We’ve been using VIPER for about 3 months. Not really long time, you might say, but it’s enough to see some pitfalls.

The Good

  • VIPER is an attempt to apply SOLID principles on iOS platform. It is not only architecture but also set of rules and agreements. And it is so helpful. Once you got used to it there will be no turning back. Just give it a try you’ll like it.
  • Testability out-of-the-box. Since Modules are loose coupled it is really easy to test them separately. Every object inside the Module is also separated well enough which is great for Unit Testing. 80–90% test coverage is easy to achieve comparing to MassiveViewController that is almost impossible to test.
  • Since modules are independent VIPER is really good for large teams (in the case of iOS it’s more than two developers). It means fewer merge conflicts, better testability, and easier changes of modules. You may want to create initial architecture skeleton first and then give modules one by one to other developers to implement logic.
  • Codebase looks similar. As long as you start to feel philosophy of VIPER you will be much faster with reading others people code. Files will be smaller (no more 3K lines of code UIViewControllers) logic will be clearer and overall stability and flexibility higher. You could even make cross-platform code reviews of business logic with Android team. How cool is that!

The Bad

  • VIPER does not fit into Apple’s UIKit paradigm. There is no way that you will be able to easily split your business and representation logic between Interactor and Presenter. Third-party SDK’s often does not fit into VIPER either. So you have to discuss a lot of things with colleagues, try different approaches and experiment. This actually sounds fun for Engineering Team, but try to sell it to Product Team.
  • Little to nothing on documentation, best practices, and community. Apart from several articles all you have is Book Of VIPER written in Russian (only 10% is translated to English at the moment) and nothing else. Since the first article about VIPER that I was able to find was published in 2013 you might guess it is not so popular topic.
  • A new developer should spend a couple of days learning the basics of VIPER and then the couple of weeks familiarizing with it. Extra time on each pull-request, more time to research and discuss. And in the end, all these problems won’t go away. After a while, you will have some set of agreements and how-to’s but there always be new challenges.
  • View, Interactor, Presenter, Entity, Router, Configurator… You can guess that it’s a lot of files. Twice more with testing. It will be a waste of time making them manually each time. So smart people created automated code generator for VIPER like Generamba. It will not only help you to generate all the files but also protocols and common functions.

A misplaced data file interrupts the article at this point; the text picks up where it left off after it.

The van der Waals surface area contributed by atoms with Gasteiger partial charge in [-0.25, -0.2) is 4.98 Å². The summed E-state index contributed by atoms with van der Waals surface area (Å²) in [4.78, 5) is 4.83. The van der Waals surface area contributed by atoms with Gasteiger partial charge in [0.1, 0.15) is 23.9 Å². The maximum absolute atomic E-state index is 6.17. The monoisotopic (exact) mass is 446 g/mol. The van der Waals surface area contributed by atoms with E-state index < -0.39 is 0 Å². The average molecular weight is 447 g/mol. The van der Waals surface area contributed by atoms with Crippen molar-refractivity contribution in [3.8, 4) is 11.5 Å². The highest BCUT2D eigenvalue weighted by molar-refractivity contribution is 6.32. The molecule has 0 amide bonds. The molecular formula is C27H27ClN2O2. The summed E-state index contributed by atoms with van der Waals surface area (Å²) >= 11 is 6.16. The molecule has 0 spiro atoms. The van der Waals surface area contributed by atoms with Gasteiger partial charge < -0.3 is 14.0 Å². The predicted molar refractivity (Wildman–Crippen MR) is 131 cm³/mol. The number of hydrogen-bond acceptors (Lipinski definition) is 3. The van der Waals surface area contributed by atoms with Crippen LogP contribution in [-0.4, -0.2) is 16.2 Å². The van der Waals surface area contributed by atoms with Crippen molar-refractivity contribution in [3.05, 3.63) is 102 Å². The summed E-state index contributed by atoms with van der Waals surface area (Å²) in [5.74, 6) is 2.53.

The Ugly

  • Communication between Modules. In classical VIPER modules should communicate vis Presenters. I disagree with that concept it violates Single responsibility. Since the whole point of VIPER is independent modules we need to find a way to pass data between them without knowing any details about their implementation. Probably the best way to handle this is ViperMcFlurry. But if you will look inside of its code you will see that it is based on method swizzling and associated objects. Doesn’t it ring the bell that something is overcomplicated here?
  • Eventually, you’ll have to build version of VIPER that suits your needs. After a while you’ll notice some pitfalls in VIPER architecture: some modules do not need View, Presenters remain unused etc. Guys at Uber did a great job and created RIBs architecture.

Instead of conlusion

VIPER looks brilliant on paper: SOLID principles, TDD in its veins, code separation, scalable and so own. But we are living in a real world. We have deadlines, we need to iterate quickly and ship our product to customers ASAP. You might say that it is product managers, designers or even customers fault. I partially agree with this. We as developers should educate managers that speed≠quality and sooner or later technical debt will become a problem. That’s why I didn’t list that in The Bad section.

VIPER is really great when you have plenty of time and your app is not changing a lot. I strongly recommend you to give VIPER a try. You’ll be much better developer after that. In your side project, maybe in some small helper app. It will be much slower at first but after some time you’ll be saving(!) time comparing to MVC. Only then start applying VIPER on your workplace.

If you have some questions, here is my Twitter or just reply here.